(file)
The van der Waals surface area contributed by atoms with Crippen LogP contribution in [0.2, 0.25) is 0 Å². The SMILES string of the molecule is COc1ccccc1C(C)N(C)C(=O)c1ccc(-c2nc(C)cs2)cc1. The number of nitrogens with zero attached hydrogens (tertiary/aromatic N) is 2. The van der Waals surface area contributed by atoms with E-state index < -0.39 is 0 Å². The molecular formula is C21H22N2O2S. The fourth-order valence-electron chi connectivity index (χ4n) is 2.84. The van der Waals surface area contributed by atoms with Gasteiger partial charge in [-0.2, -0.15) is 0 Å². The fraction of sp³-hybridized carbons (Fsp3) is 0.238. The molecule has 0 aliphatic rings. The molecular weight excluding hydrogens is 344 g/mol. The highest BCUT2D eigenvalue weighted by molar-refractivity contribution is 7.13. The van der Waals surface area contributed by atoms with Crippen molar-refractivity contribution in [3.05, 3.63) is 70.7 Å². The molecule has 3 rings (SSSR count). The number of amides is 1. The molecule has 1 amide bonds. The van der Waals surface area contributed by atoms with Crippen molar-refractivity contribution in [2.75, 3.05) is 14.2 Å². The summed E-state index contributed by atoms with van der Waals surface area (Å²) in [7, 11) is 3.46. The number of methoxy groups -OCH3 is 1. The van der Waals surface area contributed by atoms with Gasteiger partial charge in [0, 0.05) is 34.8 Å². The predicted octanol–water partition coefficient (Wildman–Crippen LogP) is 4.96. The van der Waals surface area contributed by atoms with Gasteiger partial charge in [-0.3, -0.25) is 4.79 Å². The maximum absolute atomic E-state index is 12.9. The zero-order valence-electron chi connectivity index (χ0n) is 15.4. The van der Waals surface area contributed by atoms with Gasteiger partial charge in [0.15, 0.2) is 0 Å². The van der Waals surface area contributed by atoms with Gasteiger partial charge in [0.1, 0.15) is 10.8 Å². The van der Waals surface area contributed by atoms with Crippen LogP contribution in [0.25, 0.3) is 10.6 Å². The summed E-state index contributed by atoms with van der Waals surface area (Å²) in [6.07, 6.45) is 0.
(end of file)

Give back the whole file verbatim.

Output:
The van der Waals surface area contributed by atoms with Crippen LogP contribution in [0.2, 0.25) is 0 Å². The SMILES string of the molecule is COc1ccccc1C(C)N(C)C(=O)c1ccc(-c2nc(C)cs2)cc1. The number of nitrogens with zero attached hydrogens (tertiary/aromatic N) is 2. The van der Waals surface area contributed by atoms with E-state index < -0.39 is 0 Å². The molecular formula is C21H22N2O2S. The fourth-order valence-electron chi connectivity index (χ4n) is 2.84. The van der Waals surface area contributed by atoms with Gasteiger partial charge in [-0.2, -0.15) is 0 Å². The fraction of sp³-hybridized carbons (Fsp3) is 0.238. The molecule has 0 aliphatic rings. The molecular weight excluding hydrogens is 344 g/mol. The highest BCUT2D eigenvalue weighted by molar-refractivity contribution is 7.13. The van der Waals surface area contributed by atoms with Crippen molar-refractivity contribution in [3.05, 3.63) is 70.7 Å². The molecule has 3 rings (SSSR count). The number of amides is 1. The molecule has 1 amide bonds. The van der Waals surface area contributed by atoms with Crippen molar-refractivity contribution in [2.75, 3.05) is 14.2 Å². The summed E-state index contributed by atoms with van der Waals surface area (Å²) in [7, 11) is 3.46. The number of methoxy groups -OCH3 is 1. The van der Waals surface area contributed by atoms with Gasteiger partial charge in [0, 0.05) is 34.8 Å². The predicted octanol–water partition coefficient (Wildman–Crippen LogP) is 4.96. The van der Waals surface area contributed by atoms with Gasteiger partial charge in [-0.3, -0.25) is 4.79 Å². The maximum absolute atomic E-state index is 12.9. The zero-order valence-electron chi connectivity index (χ0n) is 15.4. The van der Waals surface area contributed by atoms with Gasteiger partial charge in [0.15, 0.2) is 0 Å². The van der Waals surface area contributed by atoms with Gasteiger partial charge in [0.1, 0.15) is 10.8 Å². The van der Waals surface area contributed by atoms with Crippen LogP contribution in [0.25, 0.3) is 10.6 Å². The summed E-state index contributed by atoms with van der Waals surface area (Å²) in [6.07, 6.45) is 0.